Following our friends passages from New Zealand to the Islands

We have been in Opua for 5 days now, after aborting our initial effort to sail to Fiji. We have been keeping tabs on our friends Risho Maru and Vera – via e-mail and SSB radio reports – to track their progress – as they head towards New Caledonia and Fiji respectively. Risho Maru left here a few days before we did in what was expected to be a “perfect weather window”, but it apparently was nothing perfect at all – they had a few days of too little wind ( and their boat carries a tiny engine and very little fuel, so they have to try to sail no matter how slow it is) – followed by 4 days of very high winds coming right on the nose – making for a wet and difficult sail up to New Caledonia. They had to heave to one night – meaning they turn their jib so that it is actually facing the wrong way into the wind (backwind), but leave their mainsail in the correct position – and lash the wheel in one direction. By doing this you prevent forward movement of the boat by balancing rudder and sail (although in the ocean of course you never stay in one postion). It is what you have to do when the wind is too strong (in the wrong direction) to allow you to follow your course . We have never done it, but probably will at some point. It is a nice manoeuver to do to allow you to get some rest and stop smashing through the rough seas. They have reached New Caledonia and we are very glad to hear it.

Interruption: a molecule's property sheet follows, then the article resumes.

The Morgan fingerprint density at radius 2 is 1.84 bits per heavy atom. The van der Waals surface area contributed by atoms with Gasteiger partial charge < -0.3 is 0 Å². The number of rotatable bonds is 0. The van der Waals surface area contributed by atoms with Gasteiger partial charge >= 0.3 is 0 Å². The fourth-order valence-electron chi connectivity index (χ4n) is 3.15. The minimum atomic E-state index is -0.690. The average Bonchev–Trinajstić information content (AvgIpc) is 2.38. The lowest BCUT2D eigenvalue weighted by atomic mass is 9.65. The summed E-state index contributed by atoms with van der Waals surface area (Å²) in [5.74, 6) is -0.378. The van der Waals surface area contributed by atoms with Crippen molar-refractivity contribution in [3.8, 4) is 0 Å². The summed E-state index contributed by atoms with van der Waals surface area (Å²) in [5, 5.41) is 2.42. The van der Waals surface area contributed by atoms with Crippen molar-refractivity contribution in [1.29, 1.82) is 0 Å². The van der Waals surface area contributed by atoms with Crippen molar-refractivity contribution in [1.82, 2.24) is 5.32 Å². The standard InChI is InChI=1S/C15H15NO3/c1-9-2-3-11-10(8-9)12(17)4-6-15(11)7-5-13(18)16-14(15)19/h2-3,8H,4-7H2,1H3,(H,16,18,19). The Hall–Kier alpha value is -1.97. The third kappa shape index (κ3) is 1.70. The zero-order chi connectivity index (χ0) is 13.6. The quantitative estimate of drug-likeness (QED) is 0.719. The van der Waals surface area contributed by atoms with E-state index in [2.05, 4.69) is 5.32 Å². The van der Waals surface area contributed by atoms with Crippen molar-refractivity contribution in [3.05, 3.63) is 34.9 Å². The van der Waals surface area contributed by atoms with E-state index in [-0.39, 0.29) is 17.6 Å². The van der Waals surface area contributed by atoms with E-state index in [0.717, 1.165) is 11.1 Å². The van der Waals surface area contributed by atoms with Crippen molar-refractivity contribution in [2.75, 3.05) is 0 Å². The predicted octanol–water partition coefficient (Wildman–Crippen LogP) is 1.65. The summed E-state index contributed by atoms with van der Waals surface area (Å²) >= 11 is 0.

Our friends on Vera are having an even more difficult experience. Just a day after we separated at sea with us turning back to New Zealand, and they deciding to continue on to Fiji, their autopilot failed. The autopilot is one of the most important “comfort” features on modern boats – it allows you to set and follow a course without having to hand-steer the boat. This lets you basically sit back and rest and watch and listen while you sail, always watching for changes in wind direction, but allowing you to make adjustments in boat direction by just pushing a button occasionally. You don’t have to handle the steering wheel and continually watch the compass which can be tiring after a few hours- and extremely exhausting after a few days. It is especially difficult when it is dark – and it is dark from 6:00 P.M through 6:30 a.m here. Without their autopilot Michael and Britta have to take turns steering which means that no-one can really sleep more than a couple of hours at a time. They can not fix the autopilot while at sea because they are missing the spare parts for it. We will be bringing them the parts they need – but of course we can do nothing until we meet up with them in Fiji. After 4 days of hand-steering through very rough seas and lots of rain and wind they just arrived at Minerva Reef – a famous spot just a few hundred miles from Fiji – that has a shallow lagoon protected from the open ocean by just a coral reef.

Minerva Reef

Minerva Reef

Sailers sometimes stop there for a few days, dropping their anchors and resting. For the Veras it must be an incredible relief to be able to drop their anchor and close their eyes and have a good long sleep without worrying about steering the boat. They will have another 2 to 3 day sail to arrive in Fiji.

So, after all that, we have been very contented to be here at the nice dock in Opua arranging the boat as best as we can in order to have a comfortable passage. We will be better prepared both mentally and physically when we set out again – possibly as early as this week-end.